Tue, 20 Jan 2004 19:26:08 PST
"Mark Smyth" wrote:
re: [pbs] Re:  Glaanthus DNA

>let me throw a spanner in the spokes in 
>defence of Galanthus. What about the
>number of Daffodil cultivars out there? 
>And hardy Geraniums ... and Day Lilies
> ... and ..

Jim McKenney wrote:
re: [pbs] More on snowdrops

>John Lonsdale's remarks about snowdrop identity 
>gave me a good laugh. He's so right about this; 
>and it's just as true for lilies, daylilies, daffodils, 
>bearded iris, gladiolus or any other group where 
>everyone with a bit of the huckster spirit has 
>jumped into the hybridizing fray

I must admit regarding Galanthus, I just don't get it.  As delightful as 
snowdrops are, it's a genus of small white things; it's an Alba-Viride thing!  
White... just white,  (did I mention the flowers are always white?) with a 
variable blob of green... ooohh, those sublimely subtle differences in green blob 
shapes, and ever so rarely, the green blob is yellow(ish), the basis of hundreds 
of cultivars.

So, I think we're talking about two different things here.  One item, is the 
very limited-scope genus (Galanthus) with a disproportionately high number of 
cultivars (how many different green-blob shapes are worthy of names after 
all?), versus the opposite end of the spectrum, with genera like Lilium, 
Narcissus, and Hemerocallis, that indeed have been hybridized to the nth degree, with 
seemingly infinite number of look-alike cultivars, yet they have a huge range 
of color and form compared to the monochromatic Galanthus.  

With Lilium, Narcissus, and Hemerocallis, the range of color, form, and 
texture is as HUGE as the genera themselves.  We're not talking about mono-hued 
plants, or galathus-mezzotints, but the sheer range of color and form in 
daylilies, lilium, and to a lesser extent in Narcissus, are mind boggling 
comparitively, even if hugely over-hybridized at this point. 

Let's take Hemerocallis.  It's a genus I openly admit to not liking very 
much... just too gaudy and "over blown", substandard foliage, and just how many 
yellows and muddy-ruddy pinks can there be. With tens of thousands of cultivars 
in the fray, it seems a little bit ridiculous. I wonder, what's the point of 
continually hybridizing with a genus that is already so heavily hybridized.  My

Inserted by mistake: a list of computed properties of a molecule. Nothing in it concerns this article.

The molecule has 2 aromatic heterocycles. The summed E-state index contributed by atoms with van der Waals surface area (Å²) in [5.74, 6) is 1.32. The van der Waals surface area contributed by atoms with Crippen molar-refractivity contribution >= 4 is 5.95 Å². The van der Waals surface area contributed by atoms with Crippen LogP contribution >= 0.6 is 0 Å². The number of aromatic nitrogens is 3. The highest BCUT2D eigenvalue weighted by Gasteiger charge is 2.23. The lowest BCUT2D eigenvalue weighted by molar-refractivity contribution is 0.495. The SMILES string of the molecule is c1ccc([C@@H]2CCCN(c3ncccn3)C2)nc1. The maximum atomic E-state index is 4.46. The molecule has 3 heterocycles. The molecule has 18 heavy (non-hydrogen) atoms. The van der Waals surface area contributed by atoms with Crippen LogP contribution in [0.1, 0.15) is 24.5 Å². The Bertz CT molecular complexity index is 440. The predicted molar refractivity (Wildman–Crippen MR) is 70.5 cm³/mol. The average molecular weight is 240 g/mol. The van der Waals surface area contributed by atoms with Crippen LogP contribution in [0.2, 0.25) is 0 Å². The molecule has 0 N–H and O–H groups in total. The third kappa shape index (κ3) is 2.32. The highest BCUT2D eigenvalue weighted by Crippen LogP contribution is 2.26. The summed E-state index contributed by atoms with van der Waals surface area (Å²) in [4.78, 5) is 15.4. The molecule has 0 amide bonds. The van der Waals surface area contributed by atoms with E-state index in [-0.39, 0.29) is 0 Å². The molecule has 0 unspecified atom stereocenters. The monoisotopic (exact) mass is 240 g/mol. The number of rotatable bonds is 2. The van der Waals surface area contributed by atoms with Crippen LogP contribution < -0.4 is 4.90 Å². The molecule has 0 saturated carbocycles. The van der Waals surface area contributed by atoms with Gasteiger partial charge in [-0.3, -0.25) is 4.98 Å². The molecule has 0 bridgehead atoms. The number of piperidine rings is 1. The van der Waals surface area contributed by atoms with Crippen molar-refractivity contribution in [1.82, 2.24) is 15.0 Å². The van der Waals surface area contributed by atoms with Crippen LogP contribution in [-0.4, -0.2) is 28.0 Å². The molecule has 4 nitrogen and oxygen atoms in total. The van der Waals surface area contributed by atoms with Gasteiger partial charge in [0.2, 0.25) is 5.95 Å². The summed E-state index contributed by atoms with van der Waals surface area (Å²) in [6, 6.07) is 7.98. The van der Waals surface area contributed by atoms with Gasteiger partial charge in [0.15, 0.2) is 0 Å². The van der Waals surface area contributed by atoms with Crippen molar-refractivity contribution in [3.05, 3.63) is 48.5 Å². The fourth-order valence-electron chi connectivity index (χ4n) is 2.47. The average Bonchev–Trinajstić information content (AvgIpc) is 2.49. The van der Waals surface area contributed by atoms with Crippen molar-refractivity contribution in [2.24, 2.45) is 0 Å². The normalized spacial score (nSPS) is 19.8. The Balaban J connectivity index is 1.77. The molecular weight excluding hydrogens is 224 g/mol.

pessimism was dispelled this summer when Kevin Vaughn visited, showing slides 
of his Hemerocallis and Narcissus hybrids.  I was beside myself in awe of 
what he has achieved, and I would gladly mortgage my house for a collection of 
his daylily and narcissus hybrids. So there's still room for spectacular new 
plants.  But on a diversity scale, from 1 - 100, Galanthus scores a mere 6, 
whereas the other genera I mentioned each score 60 - 80.

Now, I'm sure to offend the Galanthophile with this message.  But, again... I 
just don't get it.  Having been an avid gardener for the past 40 years, 
succumbing to many "special interests", whether it be Hosta (here's an overbred 
group), Penstemon, Iris, Daylily, Hibiscus, Sempervivum, Erica, Rhododendron, it 
is only the Galanthus fascination that eludes me.  As I said, I don't get it.  
I see other groups with equally intense "collector level" followings, such as 
the recent craze on Japanese Hepatica cultivars that defy belief and stagger 
the imagination, in every sort of color combination, color spectrum, and 
floral form. Then I come back to Galanthus, sweet little Galanthus, with those 
charming little white flowers in late winter and early spring, and I try to fathom 
the esoteric devotion to the green on white.  Their mystery eludes me.

I do love Galanthus, such a regal small genus, but like Jim McKenney, I 
appreciate their early flowering and undeniable charm, for what they are, without 
the need to analyze every minute nuance of green marking.

Stepping down off my soapbox now...

Mark McDonough Pepperell, Massachusetts, United States "New England" USDA Zone 5
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